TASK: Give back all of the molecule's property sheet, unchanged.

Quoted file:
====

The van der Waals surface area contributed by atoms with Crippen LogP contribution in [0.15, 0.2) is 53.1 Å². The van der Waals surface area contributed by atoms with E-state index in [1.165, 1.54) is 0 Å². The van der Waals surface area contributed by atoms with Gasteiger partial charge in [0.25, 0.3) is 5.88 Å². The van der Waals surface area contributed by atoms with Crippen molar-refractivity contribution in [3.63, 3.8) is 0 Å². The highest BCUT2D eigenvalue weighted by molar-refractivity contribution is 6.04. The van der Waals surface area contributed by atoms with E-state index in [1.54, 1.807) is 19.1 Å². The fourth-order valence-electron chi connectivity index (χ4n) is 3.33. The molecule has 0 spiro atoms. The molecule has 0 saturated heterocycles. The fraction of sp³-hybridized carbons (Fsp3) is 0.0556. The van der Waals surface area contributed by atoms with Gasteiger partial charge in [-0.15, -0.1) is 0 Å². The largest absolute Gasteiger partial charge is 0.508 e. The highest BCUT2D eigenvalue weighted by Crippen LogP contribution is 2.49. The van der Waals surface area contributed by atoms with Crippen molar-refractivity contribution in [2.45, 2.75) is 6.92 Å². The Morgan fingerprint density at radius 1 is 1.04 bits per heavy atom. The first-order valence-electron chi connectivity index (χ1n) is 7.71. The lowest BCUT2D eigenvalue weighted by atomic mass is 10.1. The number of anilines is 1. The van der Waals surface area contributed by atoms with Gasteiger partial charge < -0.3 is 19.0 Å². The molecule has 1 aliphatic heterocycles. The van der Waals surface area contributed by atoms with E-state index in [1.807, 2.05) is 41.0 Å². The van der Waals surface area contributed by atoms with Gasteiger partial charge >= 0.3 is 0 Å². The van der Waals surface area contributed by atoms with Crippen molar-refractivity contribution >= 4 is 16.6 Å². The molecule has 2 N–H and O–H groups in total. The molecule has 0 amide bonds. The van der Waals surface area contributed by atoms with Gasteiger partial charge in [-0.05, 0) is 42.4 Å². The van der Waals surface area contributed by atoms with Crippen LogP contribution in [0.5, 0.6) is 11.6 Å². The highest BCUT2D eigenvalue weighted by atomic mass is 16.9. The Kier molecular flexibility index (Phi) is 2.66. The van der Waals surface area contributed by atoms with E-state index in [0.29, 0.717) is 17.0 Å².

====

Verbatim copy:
The van der Waals surface area contributed by atoms with Crippen LogP contribution in [0.15, 0.2) is 53.1 Å². The van der Waals surface area contributed by atoms with E-state index in [1.165, 1.54) is 0 Å². The van der Waals surface area contributed by atoms with Gasteiger partial charge in [0.25, 0.3) is 5.88 Å². The van der Waals surface area contributed by atoms with Crippen molar-refractivity contribution in [3.63, 3.8) is 0 Å². The highest BCUT2D eigenvalue weighted by molar-refractivity contribution is 6.04. The van der Waals surface area contributed by atoms with E-state index in [1.54, 1.807) is 19.1 Å². The fourth-order valence-electron chi connectivity index (χ4n) is 3.33. The molecule has 0 spiro atoms. The molecule has 0 saturated heterocycles. The fraction of sp³-hybridized carbons (Fsp3) is 0.0556. The van der Waals surface area contributed by atoms with Gasteiger partial charge in [-0.15, -0.1) is 0 Å². The largest absolute Gasteiger partial charge is 0.508 e. The highest BCUT2D eigenvalue weighted by Crippen LogP contribution is 2.49. The van der Waals surface area contributed by atoms with Crippen molar-refractivity contribution in [2.45, 2.75) is 6.92 Å². The Morgan fingerprint density at radius 1 is 1.04 bits per heavy atom. The first-order valence-electron chi connectivity index (χ1n) is 7.71. The lowest BCUT2D eigenvalue weighted by atomic mass is 10.1. The number of anilines is 1. The van der Waals surface area contributed by atoms with Gasteiger partial charge < -0.3 is 19.0 Å². The molecule has 1 aliphatic heterocycles. The van der Waals surface area contributed by atoms with E-state index in [1.807, 2.05) is 41.0 Å². The van der Waals surface area contributed by atoms with Gasteiger partial charge >= 0.3 is 0 Å². The van der Waals surface area contributed by atoms with Crippen molar-refractivity contribution >= 4 is 16.6 Å². The molecule has 2 N–H and O–H groups in total. The molecule has 0 amide bonds. The van der Waals surface area contributed by atoms with Gasteiger partial charge in [-0.05, 0) is 42.4 Å². The van der Waals surface area contributed by atoms with Crippen LogP contribution in [0.5, 0.6) is 11.6 Å². The highest BCUT2D eigenvalue weighted by atomic mass is 16.9. The Kier molecular flexibility index (Phi) is 2.66. The van der Waals surface area contributed by atoms with E-state index in [0.29, 0.717) is 17.0 Å².